Not to be dramatic or anything, but anyone who knows me knows I love a dramatic exit. This newspaper has been an incredibly important part of my time at Troy, and I know for a fact I would not be the same without it.
Two years ago, I was a sophomore education major who was in a program she didn’t love and career aspirations outside of my field of study. I just happened to be lucky enough to work with Pradyot Sharma, the editor-in-chief of the Tropolitan at the time.
When I told him it was my dream to one day work for National Geographic, he asked me why I wasn’t majoring in the thing I needed to get me there. Once we agreed that it was ridiculous not to pursue what I loved, he helped me get into writing for the Trop.
My very first assignment was a letter to the editor to be published in the opinion section as a response to a previous article regarding housing visitation policy. It was my first piece of published writing, and after that paper came out, I already felt closer to writing than I ever did teaching.
I liked that I had the ability to write things that would provide an educated insight to other people, and I soon met with Robbyn Taylor and changed my major to multimedia journalism.
She listened to me talk about my big dreams of wanting to be a travelling writer and photographer for National Geographic and immediately set out to help me achieve everything I wanted. She set me up as a weekly writer for the Trop and helped me move upward until I reached my current position as Chief Photographer.
Knowing I had someone in my corner who wanted to see me succeed made all the world of difference, and she helped me refine my skills in every aspect of journalism from the hard-hitting news pieces to the behind-the-scenes work. She was instrumental in helping me earn a summer internship with National Geographic that I was unfortunately unable to complete due to the pandemic.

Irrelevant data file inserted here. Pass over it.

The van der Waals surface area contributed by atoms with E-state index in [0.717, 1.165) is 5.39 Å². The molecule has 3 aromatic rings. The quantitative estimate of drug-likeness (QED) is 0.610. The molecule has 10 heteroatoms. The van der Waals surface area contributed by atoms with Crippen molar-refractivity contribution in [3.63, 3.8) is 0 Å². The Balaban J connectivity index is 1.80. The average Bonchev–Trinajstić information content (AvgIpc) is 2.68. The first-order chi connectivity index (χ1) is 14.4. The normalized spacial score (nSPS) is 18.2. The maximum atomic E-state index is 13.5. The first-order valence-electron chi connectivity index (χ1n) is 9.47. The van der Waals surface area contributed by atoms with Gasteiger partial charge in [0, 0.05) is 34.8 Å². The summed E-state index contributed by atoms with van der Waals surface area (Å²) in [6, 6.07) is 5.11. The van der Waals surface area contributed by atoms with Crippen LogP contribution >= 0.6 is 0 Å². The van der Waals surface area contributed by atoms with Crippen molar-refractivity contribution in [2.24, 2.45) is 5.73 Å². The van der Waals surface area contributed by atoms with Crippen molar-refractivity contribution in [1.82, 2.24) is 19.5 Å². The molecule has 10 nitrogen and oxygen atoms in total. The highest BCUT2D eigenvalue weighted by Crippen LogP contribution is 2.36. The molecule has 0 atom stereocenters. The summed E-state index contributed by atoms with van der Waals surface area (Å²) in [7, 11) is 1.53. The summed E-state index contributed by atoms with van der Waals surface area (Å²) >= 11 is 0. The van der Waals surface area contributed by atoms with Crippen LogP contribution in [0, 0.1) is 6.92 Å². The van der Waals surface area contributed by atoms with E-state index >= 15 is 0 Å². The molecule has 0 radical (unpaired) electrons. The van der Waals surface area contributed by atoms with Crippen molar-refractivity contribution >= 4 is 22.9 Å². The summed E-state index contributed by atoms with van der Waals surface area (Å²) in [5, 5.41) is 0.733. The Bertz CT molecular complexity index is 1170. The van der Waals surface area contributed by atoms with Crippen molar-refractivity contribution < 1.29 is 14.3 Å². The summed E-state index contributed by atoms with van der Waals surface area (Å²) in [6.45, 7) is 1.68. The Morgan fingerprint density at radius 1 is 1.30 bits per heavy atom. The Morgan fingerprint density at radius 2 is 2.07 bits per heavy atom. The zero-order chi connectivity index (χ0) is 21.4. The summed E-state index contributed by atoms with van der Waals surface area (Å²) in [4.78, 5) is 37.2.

Regardless, I owe Robbyn Taylor and the Trop an enormous debt of gratitude for seeing my potential and helping me become the best I could be. The people I have met through this job have not only gained me professional connections but also genuine friends that I know I could call if I ever needed help.
Being a journalist through the pandemic and changing roles at the paper was not without its challenges, but then again, when I signed up to take on this job, I had to have known that nothing about this profession would come easily. The news and media have a bad reputation in this country, and I look forward to helping rebuild this industry into something that people can trust in and be proud of.
I know Troy produces good and fair journalists and knowing who I have worked with in the last two years, I’m certain we’re headed into a better time with more people who have their hearts set on telling the truth and being a positive influence. I am proud to be a part of that change.
There is a lot of responsibility given to us as journalists that we cannot take lightly, and I encourage everyone who has an interest in this profession come to that realization as soon as possible. You must put integrity into every single piece you do, no matter if its groundbreaking or insignificant to you.
This organization is built to give you the support you need and train you up to get you where you want to go. I know that I have hope for the future because of what I’ve been able to do here, and without this job I would be far more terrified of entering the real world.
Take pride in everything you do here and don’t let anyone beat you down. Give this place as much as you can, and it will surely give it back.
Thank you to everyone who got me to this point, and all the luck to next year’s staff! I will be supporting you from Savannah.
All my love, Sarah.